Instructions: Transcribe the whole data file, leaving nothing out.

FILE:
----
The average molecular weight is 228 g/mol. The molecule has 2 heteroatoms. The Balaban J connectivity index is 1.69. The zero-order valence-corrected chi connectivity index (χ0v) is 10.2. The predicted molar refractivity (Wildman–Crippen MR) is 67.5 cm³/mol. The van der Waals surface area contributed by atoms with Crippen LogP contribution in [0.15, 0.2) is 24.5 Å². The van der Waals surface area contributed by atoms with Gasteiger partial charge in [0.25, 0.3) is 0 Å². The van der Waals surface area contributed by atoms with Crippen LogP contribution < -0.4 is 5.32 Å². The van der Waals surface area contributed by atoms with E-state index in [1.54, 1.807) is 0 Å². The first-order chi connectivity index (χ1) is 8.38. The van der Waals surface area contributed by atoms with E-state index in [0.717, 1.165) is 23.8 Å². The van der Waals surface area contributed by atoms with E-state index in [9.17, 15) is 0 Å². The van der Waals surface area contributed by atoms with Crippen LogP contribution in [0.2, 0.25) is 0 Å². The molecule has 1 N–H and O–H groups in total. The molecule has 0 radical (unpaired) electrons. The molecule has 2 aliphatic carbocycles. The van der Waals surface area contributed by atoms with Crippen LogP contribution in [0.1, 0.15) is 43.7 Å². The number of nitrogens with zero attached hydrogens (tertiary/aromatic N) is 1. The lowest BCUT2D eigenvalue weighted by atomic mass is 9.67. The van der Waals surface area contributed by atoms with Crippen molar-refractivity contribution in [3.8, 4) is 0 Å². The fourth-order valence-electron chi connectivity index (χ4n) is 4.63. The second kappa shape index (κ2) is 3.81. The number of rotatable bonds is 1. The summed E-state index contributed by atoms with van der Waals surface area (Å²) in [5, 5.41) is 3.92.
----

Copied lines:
The average molecular weight is 228 g/mol. The molecule has 2 heteroatoms. The Balaban J connectivity index is 1.69. The zero-order valence-corrected chi connectivity index (χ0v) is 10.2. The predicted molar refractivity (Wildman–Crippen MR) is 67.5 cm³/mol. The van der Waals surface area contributed by atoms with Crippen LogP contribution in [0.15, 0.2) is 24.5 Å². The van der Waals surface area contributed by atoms with Gasteiger partial charge in [0.25, 0.3) is 0 Å². The van der Waals surface area contributed by atoms with Crippen LogP contribution < -0.4 is 5.32 Å². The van der Waals surface area contributed by atoms with E-state index in [1.54, 1.807) is 0 Å². The first-order chi connectivity index (χ1) is 8.38. The van der Waals surface area contributed by atoms with E-state index in [0.717, 1.165) is 23.8 Å². The van der Waals surface area contributed by atoms with E-state index in [9.17, 15) is 0 Å². The van der Waals surface area contributed by atoms with Crippen LogP contribution in [0.2, 0.25) is 0 Å². The molecule has 1 N–H and O–H groups in total. The molecule has 0 radical (unpaired) electrons. The molecule has 2 aliphatic carbocycles. The van der Waals surface area contributed by atoms with Crippen LogP contribution in [0.1, 0.15) is 43.7 Å². The number of nitrogens with zero attached hydrogens (tertiary/aromatic N) is 1. The lowest BCUT2D eigenvalue weighted by atomic mass is 9.67. The van der Waals surface area contributed by atoms with Crippen molar-refractivity contribution in [3.8, 4) is 0 Å². The fourth-order valence-electron chi connectivity index (χ4n) is 4.63. The second kappa shape index (κ2) is 3.81. The number of rotatable bonds is 1. The summed E-state index contributed by atoms with van der Waals surface area (Å²) in [5, 5.41) is 3.92.